Before he was the CEO of one of the biggest private corporations in the world, Facebook founder Mark Zuckerberg was a high school senior anxiously checking his college application status with a behemoth, early-2000s PC on the lower bunk of his bed at his parents’ house. Who hasn’t been there, right?
On Tuesday, Zuckerberg posted a home video of the moment he found out that he was accepted into Harvard, featuring nerdy-teen Zuck, questionable shakey-cam cinematography by Zuck’s Dad, and of course, the nonplussed family dog Coconut. The video is another carefully-released tidbit of Zuckerberg’s personal life, and it’s actually pretty funny.
Dan Sachs, another Facebook employee, quipped that founding the social network was a “very roundabout way to avoid Harvard’s core curriculum requirements,” which led to another little detail from Zuck.
“That was definitely not my plan. Although, before I went to college, my mom bet me I’d drop out, and my younger sister bet me she’d finish college before me,” Zuckerberg wrote. “I bet them I’d get a degree. Now I suppose the cycle is complete.”
It turns out everyone was right — Zuckerberg said in the post that he’s going back to Harvard’s commencement to finally get his degree next week.
Zuckerberg’s dad is an appropriately goofy cinematographer and narrator, but the real star of the show here is the family dog, Coconut, who looks up from the jumble of computer towers and monitors on the floor in a way that tells us she is glad she will be dead before her owner will have acquired Instagram and posted her photo online.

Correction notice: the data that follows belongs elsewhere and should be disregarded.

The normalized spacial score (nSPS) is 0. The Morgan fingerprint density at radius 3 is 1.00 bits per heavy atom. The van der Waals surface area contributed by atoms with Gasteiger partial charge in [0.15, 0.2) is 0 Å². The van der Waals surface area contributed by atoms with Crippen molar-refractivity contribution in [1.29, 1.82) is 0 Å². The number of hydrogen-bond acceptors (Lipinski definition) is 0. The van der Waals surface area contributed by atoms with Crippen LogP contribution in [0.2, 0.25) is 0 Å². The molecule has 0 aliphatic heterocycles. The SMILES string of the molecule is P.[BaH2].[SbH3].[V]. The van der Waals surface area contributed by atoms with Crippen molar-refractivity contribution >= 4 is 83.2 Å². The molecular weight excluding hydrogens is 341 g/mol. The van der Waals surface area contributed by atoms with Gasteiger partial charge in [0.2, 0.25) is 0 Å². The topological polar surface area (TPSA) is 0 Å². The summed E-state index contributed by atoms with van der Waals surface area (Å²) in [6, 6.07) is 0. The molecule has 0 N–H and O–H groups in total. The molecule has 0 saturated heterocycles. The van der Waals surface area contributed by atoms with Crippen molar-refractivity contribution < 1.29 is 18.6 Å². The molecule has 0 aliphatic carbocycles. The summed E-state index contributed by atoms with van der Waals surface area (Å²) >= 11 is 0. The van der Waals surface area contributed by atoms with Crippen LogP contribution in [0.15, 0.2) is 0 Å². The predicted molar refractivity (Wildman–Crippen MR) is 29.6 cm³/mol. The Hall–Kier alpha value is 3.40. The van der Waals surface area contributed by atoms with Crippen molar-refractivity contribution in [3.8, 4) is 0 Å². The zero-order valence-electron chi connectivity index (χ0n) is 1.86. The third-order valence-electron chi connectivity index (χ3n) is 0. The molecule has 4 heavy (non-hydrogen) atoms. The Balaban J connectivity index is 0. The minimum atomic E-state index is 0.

Zuckerberg says he “remembers exactly” what he was doing when he got the acceptance, and will tell us all during his commencement speech. That’ll be interesting for sure, as the video is kinda funny. As another user pointed out, Zuckerberg checks his acceptance quickly, fist pumps briefly, and then goes back to doing something else. Zuckerberg has been widely described as a person of intense focus, so it makes sense that a little thing like an Ivy League college application status might get in the way of another project he was passionate about.
The video is also another data point in an interesting trend for Zuckerberg. Over the past five months, Zuckerberg has been engaged in a public relations campaign, where he, for lack of a better way of putting it, actually uses his own social network. Zuckerberg’s used Facebook over the years to post product updates, life announcements, and various statements, but he’s been active in a slightly different way in 2017, posting more personal content and attempting to reshape his public image to a friendlier, more human user — like the slightly-awkward tour of his home in his Jarvis A.I. video. His yearly challenge in 2017 is to visit all 50 states in the U.S., which has manifested into a string of photo-ops with the same groups that touring politicians love: community members doing good, blue-collar heroes, auto workers, firefighters, and even the freakin’ Pope (albeit a bit before 2017).
The big internet rumor, of course, is that he’s running for president. Zuckerberg has denied this, while also making sure his company is set up in a way that leaves him free to run for public office. For now, Zuckerberg’s presidential ambitions are a mystery, but if he does choose to jump into that race, the White House would be a long, long way from a future drop-out’s childhood bedroom.